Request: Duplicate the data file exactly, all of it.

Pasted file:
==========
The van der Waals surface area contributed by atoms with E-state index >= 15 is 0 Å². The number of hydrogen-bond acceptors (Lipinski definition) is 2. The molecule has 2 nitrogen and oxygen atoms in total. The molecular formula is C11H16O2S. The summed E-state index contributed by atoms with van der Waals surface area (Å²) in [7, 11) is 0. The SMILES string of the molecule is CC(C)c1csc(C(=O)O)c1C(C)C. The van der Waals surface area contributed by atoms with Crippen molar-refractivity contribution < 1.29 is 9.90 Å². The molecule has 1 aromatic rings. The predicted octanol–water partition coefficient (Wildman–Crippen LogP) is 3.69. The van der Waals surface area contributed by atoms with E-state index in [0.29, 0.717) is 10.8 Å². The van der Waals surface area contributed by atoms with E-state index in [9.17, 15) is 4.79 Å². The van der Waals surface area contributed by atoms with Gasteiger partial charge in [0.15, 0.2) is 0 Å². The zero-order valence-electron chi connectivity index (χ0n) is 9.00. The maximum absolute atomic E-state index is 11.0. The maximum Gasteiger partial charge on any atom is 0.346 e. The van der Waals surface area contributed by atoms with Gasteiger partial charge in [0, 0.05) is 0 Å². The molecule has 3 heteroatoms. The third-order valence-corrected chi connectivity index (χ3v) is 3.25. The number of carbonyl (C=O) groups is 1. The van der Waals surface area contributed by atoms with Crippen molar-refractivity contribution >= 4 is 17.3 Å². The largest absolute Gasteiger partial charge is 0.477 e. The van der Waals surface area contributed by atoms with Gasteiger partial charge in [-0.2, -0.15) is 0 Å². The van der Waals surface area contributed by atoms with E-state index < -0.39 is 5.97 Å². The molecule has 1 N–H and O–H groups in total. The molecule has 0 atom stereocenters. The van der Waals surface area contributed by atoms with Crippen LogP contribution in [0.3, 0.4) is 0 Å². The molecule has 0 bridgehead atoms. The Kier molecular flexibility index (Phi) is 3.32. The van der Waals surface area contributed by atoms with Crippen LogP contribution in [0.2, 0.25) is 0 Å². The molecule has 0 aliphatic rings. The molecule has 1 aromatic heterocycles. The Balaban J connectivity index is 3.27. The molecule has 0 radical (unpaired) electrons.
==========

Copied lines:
The van der Waals surface area contributed by atoms with E-state index >= 15 is 0 Å². The number of hydrogen-bond acceptors (Lipinski definition) is 2. The molecule has 2 nitrogen and oxygen atoms in total. The molecular formula is C11H16O2S. The summed E-state index contributed by atoms with van der Waals surface area (Å²) in [7, 11) is 0. The SMILES string of the molecule is CC(C)c1csc(C(=O)O)c1C(C)C. The van der Waals surface area contributed by atoms with Crippen molar-refractivity contribution < 1.29 is 9.90 Å². The molecule has 1 aromatic rings. The predicted octanol–water partition coefficient (Wildman–Crippen LogP) is 3.69. The van der Waals surface area contributed by atoms with E-state index in [0.29, 0.717) is 10.8 Å². The van der Waals surface area contributed by atoms with E-state index in [9.17, 15) is 4.79 Å². The van der Waals surface area contributed by atoms with Gasteiger partial charge in [0.15, 0.2) is 0 Å². The zero-order valence-electron chi connectivity index (χ0n) is 9.00. The maximum absolute atomic E-state index is 11.0. The maximum Gasteiger partial charge on any atom is 0.346 e. The van der Waals surface area contributed by atoms with Gasteiger partial charge in [0, 0.05) is 0 Å². The molecule has 3 heteroatoms. The third-order valence-corrected chi connectivity index (χ3v) is 3.25. The number of carbonyl (C=O) groups is 1. The van der Waals surface area contributed by atoms with Crippen molar-refractivity contribution >= 4 is 17.3 Å². The largest absolute Gasteiger partial charge is 0.477 e. The van der Waals surface area contributed by atoms with Gasteiger partial charge in [-0.2, -0.15) is 0 Å². The van der Waals surface area contributed by atoms with E-state index < -0.39 is 5.97 Å². The molecule has 1 N–H and O–H groups in total. The molecule has 0 atom stereocenters. The van der Waals surface area contributed by atoms with Crippen LogP contribution in [0.3, 0.4) is 0 Å². The molecule has 0 bridgehead atoms. The Kier molecular flexibility index (Phi) is 3.32. The van der Waals surface area contributed by atoms with Crippen LogP contribution in [0.2, 0.25) is 0 Å². The molecule has 0 aliphatic rings. The molecule has 1 aromatic heterocycles. The Balaban J connectivity index is 3.27. The molecule has 0 radical (unpaired) electrons.